The items on this particular list must relate to wildlife and take place in Arizona. It can be useful to have constraints such as these when coming up with a bucket list. When all the world is in play, choosing a handful of specific items is much tougher. Would I choose spring in Paris over spring in Seville? Who could decide? Faced with unlimited and equally attractive options, I often succumb to decision-making paralysis. Having sideboards focuses my mind.
As I brainstormed items related to wildlife and occurring in Arizona, I called on memories from the past 10 years.
- Listening to an enormous flock of sandhill cranes murmur and chatter unseen in the last shadows of night at Whitewater Draw Wildlife Area.
- Thrilling to the sight of a soaring California condor as I endured the last, long hour of a hike out of the Grand Canyon.
- Freezing in my tracks at the sound of a bugling elk, somewhere off in the distant forest.
- Startling a pronghorn, which took off at a sprint faster even than the pounding of my heart.
- Watching a swarm of hummingbirds in brief, fierce aerial battles around a line of feeders.
- Walking through the woods in southern Arizona, hoping to show my dad an elegant trogon, and having an actual trogon fly right past us and perch on a branch 10 yards away.
By definition, these memorable events can’t be on my bucket list because I’ve already experienced them, but I can confidently recommend them to anyone else, including readers of Arizona Wildlife Views magazine.
What should be on my list? What have I yet to experience? I’m still mulling that over. What about you? What wildlife-related items (in Arizona or not) are on your bucket list?
Question: When I use “wildlife” as the subject of a sentence, should it take a singular or plural verb form?
Annoying yet accurate answer: It can take either, depending on what you want the sentence to mean.
If you’ve come here hoping for a simple answer to this question, I’m sorry to disappoint you! You’ve asked a tricky question, and the response requires a bit of thought on your part.
“Wildlife” is not an easy word to work with. It looks singular, like “house.” Unlike “house,” “wildlife” does not become plural when an “s” is added on the end. Yet there are times when “wildlife” is plural, depending on the meaning it’s supposed to convey. That’s because “wildlife” is an example of a collective noun, also known as a mass noun (see “The Wildlife Conundrum” for more on mass nouns).
Nouns such as “wildlife” are tricky, because in order to match them to a correct verb form, you can’t just look at the word. It won’t tell you it’s plural or singular. You have to look at the sentence, and think about its intended meaning.
If the meaning of the sentence indicates that you’re considering wildlife collectively, as a whole group, the correct verb form is singular: “wildlife is.” This usually happens when you’re thinking of wildlife as a concept: the aggregate of non-human animals. An example would be, “Though seldom seen or heard, wildlife is all around us.”
If the meaning of the sentence indicates that you’re considering the actions of individual members of the group, use a plural verb form: “wildlife are.” An example would be, “Some wildlife are known to behave aggressively toward humans, though this is rare.”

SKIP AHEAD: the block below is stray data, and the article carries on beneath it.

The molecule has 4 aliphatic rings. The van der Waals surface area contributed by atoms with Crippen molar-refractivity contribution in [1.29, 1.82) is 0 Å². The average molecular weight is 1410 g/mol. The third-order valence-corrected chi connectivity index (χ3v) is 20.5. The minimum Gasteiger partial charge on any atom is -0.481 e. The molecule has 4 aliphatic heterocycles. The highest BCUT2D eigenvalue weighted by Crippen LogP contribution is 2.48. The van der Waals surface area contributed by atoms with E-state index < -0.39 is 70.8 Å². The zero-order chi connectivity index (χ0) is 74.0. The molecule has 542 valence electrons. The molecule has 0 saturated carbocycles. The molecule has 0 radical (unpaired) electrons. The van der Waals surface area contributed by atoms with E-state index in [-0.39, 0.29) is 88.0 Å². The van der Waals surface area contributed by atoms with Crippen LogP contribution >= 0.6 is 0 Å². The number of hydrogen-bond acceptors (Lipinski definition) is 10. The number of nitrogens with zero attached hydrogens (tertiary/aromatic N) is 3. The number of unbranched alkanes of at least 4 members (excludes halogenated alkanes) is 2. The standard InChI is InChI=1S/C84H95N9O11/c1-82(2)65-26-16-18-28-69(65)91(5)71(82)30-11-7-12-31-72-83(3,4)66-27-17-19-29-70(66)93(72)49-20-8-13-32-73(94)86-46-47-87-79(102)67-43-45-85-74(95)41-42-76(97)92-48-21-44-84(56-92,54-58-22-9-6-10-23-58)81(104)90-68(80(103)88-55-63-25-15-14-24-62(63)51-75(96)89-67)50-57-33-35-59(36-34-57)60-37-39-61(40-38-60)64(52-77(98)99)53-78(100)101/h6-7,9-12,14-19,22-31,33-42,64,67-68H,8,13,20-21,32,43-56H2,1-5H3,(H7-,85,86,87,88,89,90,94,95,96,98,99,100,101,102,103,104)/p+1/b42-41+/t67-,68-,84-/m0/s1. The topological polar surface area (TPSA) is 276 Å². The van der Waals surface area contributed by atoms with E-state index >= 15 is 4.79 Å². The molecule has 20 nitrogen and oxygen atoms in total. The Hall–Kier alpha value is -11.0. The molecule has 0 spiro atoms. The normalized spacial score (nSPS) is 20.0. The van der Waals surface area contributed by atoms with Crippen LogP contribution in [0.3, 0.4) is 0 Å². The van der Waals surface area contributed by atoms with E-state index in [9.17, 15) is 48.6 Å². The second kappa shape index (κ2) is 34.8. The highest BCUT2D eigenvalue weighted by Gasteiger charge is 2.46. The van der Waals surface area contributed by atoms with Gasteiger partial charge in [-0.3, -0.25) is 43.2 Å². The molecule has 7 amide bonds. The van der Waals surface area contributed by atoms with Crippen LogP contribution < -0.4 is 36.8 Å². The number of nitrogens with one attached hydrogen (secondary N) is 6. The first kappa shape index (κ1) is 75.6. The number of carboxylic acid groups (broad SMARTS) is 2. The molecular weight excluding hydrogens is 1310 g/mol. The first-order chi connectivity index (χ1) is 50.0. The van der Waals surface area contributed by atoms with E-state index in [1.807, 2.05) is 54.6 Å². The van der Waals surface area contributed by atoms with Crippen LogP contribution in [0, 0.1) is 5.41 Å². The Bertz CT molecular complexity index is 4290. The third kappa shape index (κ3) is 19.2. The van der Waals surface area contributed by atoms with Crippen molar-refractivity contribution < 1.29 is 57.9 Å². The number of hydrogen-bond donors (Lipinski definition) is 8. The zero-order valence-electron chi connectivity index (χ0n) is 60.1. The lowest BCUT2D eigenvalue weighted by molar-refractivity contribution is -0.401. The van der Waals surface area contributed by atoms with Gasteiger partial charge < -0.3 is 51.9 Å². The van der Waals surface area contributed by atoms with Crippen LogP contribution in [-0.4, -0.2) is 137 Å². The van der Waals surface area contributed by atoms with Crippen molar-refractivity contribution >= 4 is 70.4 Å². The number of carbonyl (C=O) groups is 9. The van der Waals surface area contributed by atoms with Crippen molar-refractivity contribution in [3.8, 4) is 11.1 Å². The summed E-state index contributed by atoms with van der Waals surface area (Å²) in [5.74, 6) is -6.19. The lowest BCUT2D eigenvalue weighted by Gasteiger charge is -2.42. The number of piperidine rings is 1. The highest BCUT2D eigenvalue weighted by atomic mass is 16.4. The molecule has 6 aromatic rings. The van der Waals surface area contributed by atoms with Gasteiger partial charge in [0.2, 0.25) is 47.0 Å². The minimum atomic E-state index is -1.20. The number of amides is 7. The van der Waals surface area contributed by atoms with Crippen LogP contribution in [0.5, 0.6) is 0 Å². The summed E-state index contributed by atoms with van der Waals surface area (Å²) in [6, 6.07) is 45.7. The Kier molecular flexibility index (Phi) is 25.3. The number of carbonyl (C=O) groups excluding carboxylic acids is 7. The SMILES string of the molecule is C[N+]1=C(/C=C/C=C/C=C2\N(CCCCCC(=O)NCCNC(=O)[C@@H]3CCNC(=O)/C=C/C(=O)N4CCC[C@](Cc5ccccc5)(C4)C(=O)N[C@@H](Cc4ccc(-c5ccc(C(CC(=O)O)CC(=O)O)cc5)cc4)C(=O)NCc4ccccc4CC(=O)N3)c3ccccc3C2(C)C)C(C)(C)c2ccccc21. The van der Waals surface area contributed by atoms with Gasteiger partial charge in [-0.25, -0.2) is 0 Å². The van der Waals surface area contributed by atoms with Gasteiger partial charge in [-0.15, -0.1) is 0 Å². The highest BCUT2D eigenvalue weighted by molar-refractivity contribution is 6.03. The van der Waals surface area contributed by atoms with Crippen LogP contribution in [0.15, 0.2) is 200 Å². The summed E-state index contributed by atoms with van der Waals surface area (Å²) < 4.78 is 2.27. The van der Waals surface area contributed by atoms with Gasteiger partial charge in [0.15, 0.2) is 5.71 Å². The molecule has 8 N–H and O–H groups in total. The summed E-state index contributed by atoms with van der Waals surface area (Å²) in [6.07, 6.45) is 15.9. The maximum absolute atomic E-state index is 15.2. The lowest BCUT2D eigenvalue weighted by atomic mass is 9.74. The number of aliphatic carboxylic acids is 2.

If you’re looking for an easy guideline, try this: The group is, but individuals are.
If you want advice on a sentence or paragraph that’s troubling you, post it in a comment. I’ll be happy to suggest an answer in my reply.
I hate to point this out, and those of you with sensitive natures may find it shocking, but most freelance writers strive to produce a publishable story while investing the minimum amount of time researching, drafting, revising and polishing it.
This is a sensible, cost-effective strategy. Our magazine pays writers based on the word count of a published piece, not on the number of hours they devoted to preparing it. The fewer hours spent on each article, the higher the hourly rate of pay. This is not a bad strategy—but writers who use it must have the skill to pull it off.
Those who don’t are wise to invest time to gain that skill. The hourly pay rate may be lower, at the start, but devotion to craft pays off, and I mean that literally. Editors can tell when a submission is not a writer’s best work. We wince as that writer then rushes through the editing process with a minimum of attention to changes. When I assign the next story, will I choose that writer, or someone who delivers a polished first draft and works closely with me throughout the editing process? It’s an easy choice.
Don’t get me wrong: I like coaching writers. I don’t mind editing a workmanlike but rough draft, as long as the writer sticks with me to make sure the final version is representative of the best work he or she can do. Editing is a partnership.
For writers who find the editing process tedious, here’s my question: Can you hear the music in your words? A good editor can help you discover it. If you can’t be bothered to listen, why write? There are other, far more lucrative ways to make a living. If you don’t care enough to tune your work as attentively as a violinist tunes a Stradivarius—if it sometimes seems, to you and to the editor, that they care more about the melodies in your work than you do—maybe it’s time to pick another profession.